Let's see another sentence. The number of baby bunnies plus 5 is greater than or equal to 12. Our job here is to translate our math sentence into math symbols, and if we need to solve, to solve the problem the best we can. We begin by identifying our important parts and labeling them accordingly.

We have the number of baby bunnies, which we will label *x*. We have the word plus, which we will label +. Our numbers 5 and 12 stay as they are. The phrase 'greater than or equal to' we will label with its corresponding symbol. So, we have this: *x* plus 5 is greater than or equal to 12.

We see that we can solve it a bit more by subtracting the 5 from both sides to get our variable by itself. Doing that, we get *x* is greater than or equal to 7. And that is our answer.

Now, let's look at a problem using the less than or less than or equal to symbols. See if you can translate these on your own as we go along.

A number of donuts less 5 is less than 10. Here, we have a number of donuts, which we will label *x*. The word 'less' I will label with -. The 5 and 10 stay as they are. The phrase 'less than' is labeled with <. Now I have my math sentence of *x* - 5 < 10. I can solve this a bit more for my *x* by adding 5 to both sides. Doing that, I get *x* < 15 for my final answer.

Let's look at one more problem. One hundred cars is less than or equal to the number of trucks in Susie's garage. We keep our 100 as it is. The phrase 'less than or equal to' is labeled with its corresponding symbol. The number of trucks in Susie's garage is labeled with *x*. Our math sentence becomes 100 less than or equal to *x*, and we are done.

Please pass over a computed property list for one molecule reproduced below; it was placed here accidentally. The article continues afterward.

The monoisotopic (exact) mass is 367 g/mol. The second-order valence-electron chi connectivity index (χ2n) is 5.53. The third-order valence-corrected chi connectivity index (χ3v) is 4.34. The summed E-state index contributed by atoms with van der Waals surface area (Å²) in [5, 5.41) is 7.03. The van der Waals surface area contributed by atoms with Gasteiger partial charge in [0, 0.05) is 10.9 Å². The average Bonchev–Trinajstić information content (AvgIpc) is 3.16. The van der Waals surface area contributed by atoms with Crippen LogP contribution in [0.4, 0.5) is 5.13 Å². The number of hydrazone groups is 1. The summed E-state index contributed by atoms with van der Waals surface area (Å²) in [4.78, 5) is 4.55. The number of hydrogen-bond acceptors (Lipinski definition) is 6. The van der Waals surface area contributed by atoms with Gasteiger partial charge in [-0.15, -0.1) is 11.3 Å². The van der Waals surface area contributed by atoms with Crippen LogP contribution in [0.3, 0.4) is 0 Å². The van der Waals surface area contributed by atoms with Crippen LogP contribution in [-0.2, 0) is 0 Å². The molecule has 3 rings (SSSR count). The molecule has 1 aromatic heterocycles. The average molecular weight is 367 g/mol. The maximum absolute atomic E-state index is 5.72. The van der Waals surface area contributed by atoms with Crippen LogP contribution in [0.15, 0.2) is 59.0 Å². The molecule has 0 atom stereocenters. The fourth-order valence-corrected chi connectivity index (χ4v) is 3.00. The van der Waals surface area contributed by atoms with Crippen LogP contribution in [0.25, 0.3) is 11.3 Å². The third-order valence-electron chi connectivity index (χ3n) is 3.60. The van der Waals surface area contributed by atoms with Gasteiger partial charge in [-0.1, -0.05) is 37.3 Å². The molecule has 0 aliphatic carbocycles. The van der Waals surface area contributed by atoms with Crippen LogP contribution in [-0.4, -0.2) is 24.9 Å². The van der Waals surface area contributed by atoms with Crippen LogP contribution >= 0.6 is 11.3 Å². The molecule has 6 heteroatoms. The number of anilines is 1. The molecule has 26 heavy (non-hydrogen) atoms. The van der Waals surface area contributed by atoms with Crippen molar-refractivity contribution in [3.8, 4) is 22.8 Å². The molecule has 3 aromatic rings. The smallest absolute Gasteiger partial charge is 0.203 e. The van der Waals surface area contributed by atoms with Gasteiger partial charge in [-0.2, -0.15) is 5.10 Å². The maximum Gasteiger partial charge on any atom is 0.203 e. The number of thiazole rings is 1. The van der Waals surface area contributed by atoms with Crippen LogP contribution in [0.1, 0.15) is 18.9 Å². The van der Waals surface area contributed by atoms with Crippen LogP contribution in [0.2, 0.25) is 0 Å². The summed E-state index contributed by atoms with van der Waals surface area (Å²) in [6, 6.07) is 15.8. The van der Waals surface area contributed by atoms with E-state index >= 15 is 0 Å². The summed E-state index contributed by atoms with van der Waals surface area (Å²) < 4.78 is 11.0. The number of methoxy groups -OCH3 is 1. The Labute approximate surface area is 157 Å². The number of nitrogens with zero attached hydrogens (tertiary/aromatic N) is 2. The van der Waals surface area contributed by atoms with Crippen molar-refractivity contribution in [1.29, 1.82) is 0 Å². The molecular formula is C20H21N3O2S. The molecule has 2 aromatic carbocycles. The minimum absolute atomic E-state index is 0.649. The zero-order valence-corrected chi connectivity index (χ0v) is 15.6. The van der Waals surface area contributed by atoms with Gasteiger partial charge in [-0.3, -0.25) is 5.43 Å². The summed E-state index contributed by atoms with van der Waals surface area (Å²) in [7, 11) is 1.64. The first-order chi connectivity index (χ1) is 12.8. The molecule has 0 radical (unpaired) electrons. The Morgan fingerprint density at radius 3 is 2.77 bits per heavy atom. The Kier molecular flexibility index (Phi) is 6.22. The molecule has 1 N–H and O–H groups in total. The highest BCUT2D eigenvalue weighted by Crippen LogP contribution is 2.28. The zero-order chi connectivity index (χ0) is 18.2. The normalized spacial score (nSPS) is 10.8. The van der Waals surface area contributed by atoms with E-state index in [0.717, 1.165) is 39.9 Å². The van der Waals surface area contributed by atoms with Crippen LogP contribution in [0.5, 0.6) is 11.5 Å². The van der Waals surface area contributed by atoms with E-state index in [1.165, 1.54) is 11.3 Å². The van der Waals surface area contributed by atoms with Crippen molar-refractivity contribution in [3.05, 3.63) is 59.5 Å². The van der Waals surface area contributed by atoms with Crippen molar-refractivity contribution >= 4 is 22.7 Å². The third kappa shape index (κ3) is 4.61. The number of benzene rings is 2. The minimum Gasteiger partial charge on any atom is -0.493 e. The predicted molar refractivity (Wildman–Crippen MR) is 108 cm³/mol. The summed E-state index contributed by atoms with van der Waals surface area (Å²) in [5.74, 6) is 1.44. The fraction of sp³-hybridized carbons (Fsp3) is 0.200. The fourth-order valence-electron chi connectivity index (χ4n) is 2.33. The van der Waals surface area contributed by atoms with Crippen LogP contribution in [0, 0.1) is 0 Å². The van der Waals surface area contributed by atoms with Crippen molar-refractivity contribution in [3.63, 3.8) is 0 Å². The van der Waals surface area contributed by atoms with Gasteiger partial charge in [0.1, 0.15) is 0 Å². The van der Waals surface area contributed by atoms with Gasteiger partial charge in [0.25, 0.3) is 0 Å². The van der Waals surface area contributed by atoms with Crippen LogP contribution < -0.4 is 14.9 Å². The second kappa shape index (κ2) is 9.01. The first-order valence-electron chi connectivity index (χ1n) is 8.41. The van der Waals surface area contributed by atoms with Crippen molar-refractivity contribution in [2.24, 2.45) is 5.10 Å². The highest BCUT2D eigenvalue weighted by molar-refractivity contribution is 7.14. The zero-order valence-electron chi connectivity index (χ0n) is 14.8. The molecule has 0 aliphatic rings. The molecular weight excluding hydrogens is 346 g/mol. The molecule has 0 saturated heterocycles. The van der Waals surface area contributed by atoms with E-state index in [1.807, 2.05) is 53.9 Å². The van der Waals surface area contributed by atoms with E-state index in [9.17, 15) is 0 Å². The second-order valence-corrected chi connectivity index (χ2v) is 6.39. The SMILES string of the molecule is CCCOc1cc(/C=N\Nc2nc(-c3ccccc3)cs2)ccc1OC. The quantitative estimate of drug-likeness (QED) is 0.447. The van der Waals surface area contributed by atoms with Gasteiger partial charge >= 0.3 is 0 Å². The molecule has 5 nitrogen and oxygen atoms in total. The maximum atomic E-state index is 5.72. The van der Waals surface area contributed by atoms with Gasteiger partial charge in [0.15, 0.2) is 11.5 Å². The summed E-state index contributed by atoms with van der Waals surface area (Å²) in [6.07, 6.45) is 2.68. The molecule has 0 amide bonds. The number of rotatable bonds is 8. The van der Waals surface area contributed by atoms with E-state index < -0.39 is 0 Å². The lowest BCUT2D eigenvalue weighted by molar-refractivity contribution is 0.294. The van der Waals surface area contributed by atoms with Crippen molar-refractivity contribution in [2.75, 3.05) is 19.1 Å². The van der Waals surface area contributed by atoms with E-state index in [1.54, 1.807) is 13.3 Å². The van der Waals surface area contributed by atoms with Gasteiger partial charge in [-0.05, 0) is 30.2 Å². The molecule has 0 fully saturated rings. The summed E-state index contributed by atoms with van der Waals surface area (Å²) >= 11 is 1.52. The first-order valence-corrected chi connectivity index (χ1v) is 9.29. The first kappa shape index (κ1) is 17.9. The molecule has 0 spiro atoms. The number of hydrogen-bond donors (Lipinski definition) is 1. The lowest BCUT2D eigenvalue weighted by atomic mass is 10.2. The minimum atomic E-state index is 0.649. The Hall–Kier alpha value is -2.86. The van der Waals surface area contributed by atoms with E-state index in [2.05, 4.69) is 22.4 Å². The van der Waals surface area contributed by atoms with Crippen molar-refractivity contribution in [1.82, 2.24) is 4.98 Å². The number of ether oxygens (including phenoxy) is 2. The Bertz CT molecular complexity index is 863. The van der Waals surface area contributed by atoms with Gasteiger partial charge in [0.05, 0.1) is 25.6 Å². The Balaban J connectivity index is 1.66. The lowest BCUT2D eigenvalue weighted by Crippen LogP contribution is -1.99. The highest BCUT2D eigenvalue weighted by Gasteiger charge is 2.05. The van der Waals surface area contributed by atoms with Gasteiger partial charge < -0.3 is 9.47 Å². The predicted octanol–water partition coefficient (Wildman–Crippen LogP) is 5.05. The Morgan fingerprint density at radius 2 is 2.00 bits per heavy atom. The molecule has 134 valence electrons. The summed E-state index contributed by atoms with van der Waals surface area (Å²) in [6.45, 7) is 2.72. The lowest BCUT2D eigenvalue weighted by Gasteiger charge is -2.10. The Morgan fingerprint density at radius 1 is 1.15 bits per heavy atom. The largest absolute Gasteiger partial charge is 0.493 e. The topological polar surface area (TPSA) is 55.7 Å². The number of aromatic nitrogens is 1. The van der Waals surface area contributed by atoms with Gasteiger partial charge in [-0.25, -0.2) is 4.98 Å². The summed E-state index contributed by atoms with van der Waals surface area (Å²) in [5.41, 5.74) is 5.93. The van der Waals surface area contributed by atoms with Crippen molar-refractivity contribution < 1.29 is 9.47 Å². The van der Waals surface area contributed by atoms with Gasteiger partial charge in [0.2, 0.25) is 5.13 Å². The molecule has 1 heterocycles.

What have we learned now? We've learned that a **math sentence** is a sentence made up of numbers and words. To translate our math sentence into inequalities, we look for the keywords 'greater than,' 'less than,' 'greater than or equal to' and 'less than or equal to.' We match these with their corresponding symbols.

Other words, such as 'less' or 'plus,' we match with their corresponding subtraction and addition symbols. We label our unknown number with a variable, such as *x*. Once we have translated our math sentence, we see if we can solve it further to get the variable by itself. Once our variable is by itself, we are done.

After this lesson, you should have the ability to:

- Define the phrase 'math sentence'
- Identify the key words when translating inequalities
- Translate a math sentence involving inequalities and solve the inequality

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Algebra I: High School20 chapters | 168 lessons | 1 flashcard set

- What is an Inequality? 7:09
- How to Graph 1- and 2-Variable Inequalities 7:59
- Set Notation, Compound Inequalities, and Systems of Inequalities 8:16
- Graphing Inequalities: Practice Problems 12:06
- How to Solve and Graph an Absolute Value Inequality 8:02
- Solving and Graphing Absolute Value Inequalities: Practice Problems 9:06
- Translating Math Sentences to Inequalities 5:36
- Go to High School Algebra: Working With Inequalities